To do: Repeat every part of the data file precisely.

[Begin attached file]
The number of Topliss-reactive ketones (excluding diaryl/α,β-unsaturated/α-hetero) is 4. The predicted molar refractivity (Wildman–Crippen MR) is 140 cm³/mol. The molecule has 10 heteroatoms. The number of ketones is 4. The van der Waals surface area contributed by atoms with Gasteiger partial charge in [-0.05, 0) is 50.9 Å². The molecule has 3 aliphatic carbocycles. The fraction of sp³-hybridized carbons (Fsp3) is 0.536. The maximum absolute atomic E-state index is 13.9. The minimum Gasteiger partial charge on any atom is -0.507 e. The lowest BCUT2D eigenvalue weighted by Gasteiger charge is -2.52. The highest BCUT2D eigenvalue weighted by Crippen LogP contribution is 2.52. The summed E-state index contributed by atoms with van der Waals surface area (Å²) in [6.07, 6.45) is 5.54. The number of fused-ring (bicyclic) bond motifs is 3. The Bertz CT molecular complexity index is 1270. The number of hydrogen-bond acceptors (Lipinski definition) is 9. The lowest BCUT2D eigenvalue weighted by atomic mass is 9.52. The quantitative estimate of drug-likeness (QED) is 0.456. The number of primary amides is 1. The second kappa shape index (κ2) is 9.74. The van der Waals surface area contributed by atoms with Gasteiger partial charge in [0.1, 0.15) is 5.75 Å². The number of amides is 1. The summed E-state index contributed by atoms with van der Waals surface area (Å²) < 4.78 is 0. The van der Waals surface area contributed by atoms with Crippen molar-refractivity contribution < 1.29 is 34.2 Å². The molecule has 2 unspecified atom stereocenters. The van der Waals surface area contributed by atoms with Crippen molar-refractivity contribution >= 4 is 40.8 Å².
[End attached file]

The number of Topliss-reactive ketones (excluding diaryl/α,β-unsaturated/α-hetero) is 4. The predicted molar refractivity (Wildman–Crippen MR) is 140 cm³/mol. The molecule has 10 heteroatoms. The number of ketones is 4. The van der Waals surface area contributed by atoms with Gasteiger partial charge in [-0.05, 0) is 50.9 Å². The molecule has 3 aliphatic carbocycles. The fraction of sp³-hybridized carbons (Fsp3) is 0.536. The maximum absolute atomic E-state index is 13.9. The minimum Gasteiger partial charge on any atom is -0.507 e. The lowest BCUT2D eigenvalue weighted by Gasteiger charge is -2.52. The highest BCUT2D eigenvalue weighted by Crippen LogP contribution is 2.52. The summed E-state index contributed by atoms with van der Waals surface area (Å²) in [6.07, 6.45) is 5.54. The number of fused-ring (bicyclic) bond motifs is 3. The Bertz CT molecular complexity index is 1270. The number of hydrogen-bond acceptors (Lipinski definition) is 9. The lowest BCUT2D eigenvalue weighted by atomic mass is 9.52. The quantitative estimate of drug-likeness (QED) is 0.456. The number of primary amides is 1. The second kappa shape index (κ2) is 9.74. The van der Waals surface area contributed by atoms with Gasteiger partial charge in [0.1, 0.15) is 5.75 Å². The number of amides is 1. The summed E-state index contributed by atoms with van der Waals surface area (Å²) < 4.78 is 0. The van der Waals surface area contributed by atoms with Crippen molar-refractivity contribution < 1.29 is 34.2 Å². The molecule has 2 unspecified atom stereocenters. The van der Waals surface area contributed by atoms with Crippen molar-refractivity contribution >= 4 is 40.8 Å².